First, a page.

In Philadelphia, an effort is underway to sustain a unified movement as well. Due to the unnecessary crises facing all families and children who deserve a quality public education, community groups representing students, parents, communities and educators have come together to coordinate efforts and support each other around shared values and principles for community-centered, strong public schools. This effort is called the Philadelphia Coalition Advocating for Public Schools (PCAPS). Philadelphia JwJ is a participant in PCAPS. While only in existence for roughly one year, PCAPS promises to be a space to maintain and build greater momentum for a unified movement for quality public education in Philadelphia.
Chicago and Philadelphia are teaching us that building appropriate formations and structures to support the development and sustaining of unity among parents, students, community organizations, and educators around a shared agenda is critical. Both GEM and PCAPS are attempting to do this. These structures are also important to help facilitate the development of shared political analyses of who the enemies of public education are, what their motivations are, what strategies and tactics they utilize to disorganize and separate those who have a common commitment to quality public education from each other.
Both GEM and PCAPS are highlighting the fact that there is a corporate agenda made up of corporations and corporate-created entities that promote and support strategies such as charter schools and voucher programs to intentionally under-fund and undermine neighborhood schools to strengthen the rationale for closing public schools and moving these resources to charter schools which often operate to make a profit. This is an initial and necessary phase in the process to put public schools under the control of unelected and unaccountable corporate interests.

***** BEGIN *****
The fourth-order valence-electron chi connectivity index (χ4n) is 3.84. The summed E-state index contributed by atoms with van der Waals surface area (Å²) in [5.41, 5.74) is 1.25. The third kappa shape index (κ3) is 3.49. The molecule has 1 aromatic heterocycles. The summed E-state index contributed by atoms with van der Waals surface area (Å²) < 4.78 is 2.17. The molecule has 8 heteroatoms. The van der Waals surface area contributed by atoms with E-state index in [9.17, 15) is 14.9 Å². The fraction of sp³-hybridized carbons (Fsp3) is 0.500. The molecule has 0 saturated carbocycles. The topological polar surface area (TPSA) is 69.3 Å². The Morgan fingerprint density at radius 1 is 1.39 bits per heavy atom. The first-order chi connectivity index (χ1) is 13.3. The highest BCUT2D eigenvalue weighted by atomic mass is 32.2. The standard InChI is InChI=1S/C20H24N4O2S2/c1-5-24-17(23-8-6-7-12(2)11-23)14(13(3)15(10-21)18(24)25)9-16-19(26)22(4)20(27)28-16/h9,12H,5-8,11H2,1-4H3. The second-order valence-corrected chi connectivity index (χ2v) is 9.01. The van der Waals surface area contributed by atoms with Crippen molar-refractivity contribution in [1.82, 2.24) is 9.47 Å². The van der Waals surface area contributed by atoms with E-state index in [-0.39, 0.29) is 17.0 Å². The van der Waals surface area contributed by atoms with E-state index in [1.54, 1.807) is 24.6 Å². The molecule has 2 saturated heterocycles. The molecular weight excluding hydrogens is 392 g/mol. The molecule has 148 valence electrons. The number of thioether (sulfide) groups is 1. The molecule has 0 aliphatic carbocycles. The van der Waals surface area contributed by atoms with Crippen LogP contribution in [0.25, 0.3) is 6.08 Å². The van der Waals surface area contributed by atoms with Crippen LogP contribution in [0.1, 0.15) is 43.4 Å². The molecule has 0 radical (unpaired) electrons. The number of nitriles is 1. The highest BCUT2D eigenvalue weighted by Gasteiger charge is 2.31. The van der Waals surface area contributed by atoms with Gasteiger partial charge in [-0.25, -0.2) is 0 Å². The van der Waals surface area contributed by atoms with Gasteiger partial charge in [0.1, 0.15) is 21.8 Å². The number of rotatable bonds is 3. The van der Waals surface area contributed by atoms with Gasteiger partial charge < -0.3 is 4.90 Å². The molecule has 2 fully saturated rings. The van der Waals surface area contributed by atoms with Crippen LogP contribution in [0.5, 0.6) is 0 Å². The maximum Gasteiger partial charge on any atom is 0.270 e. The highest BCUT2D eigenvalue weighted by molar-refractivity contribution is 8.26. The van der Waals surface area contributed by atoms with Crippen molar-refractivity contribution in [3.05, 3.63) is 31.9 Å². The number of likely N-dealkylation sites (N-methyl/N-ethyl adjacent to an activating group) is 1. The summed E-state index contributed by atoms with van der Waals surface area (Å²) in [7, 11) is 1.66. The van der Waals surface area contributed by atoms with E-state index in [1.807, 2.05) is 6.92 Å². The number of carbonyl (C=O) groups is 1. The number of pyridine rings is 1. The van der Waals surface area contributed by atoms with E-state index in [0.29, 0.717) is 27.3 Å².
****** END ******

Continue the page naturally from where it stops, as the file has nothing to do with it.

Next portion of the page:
Formations like GEM and PCAPS also help to name the dangerous impact these practices have on the teaching profession, the teachers themselves, and the students who depend on well-trained teachers that are committed to their students and their communities. Furthermore, these types of formations have the potential to help crystallize the destabilization and disorganization of communities of color and working class white communities that ensues when public neighborhood schools are closed and families are then forced into survival mode in order to figure out the best alternative for their students, which often entails bussing their children to schools miles away that are often no better or even worse schools than the shuttered school that once united their neighborhood.
All of this helps to undermine the false narrative projected by enemies of quality public education, deepens relationships among those who have a stake in quality public education, and provides the opportunity to develop and advance a unified strategy that targets key decision makers (not merely their puppets).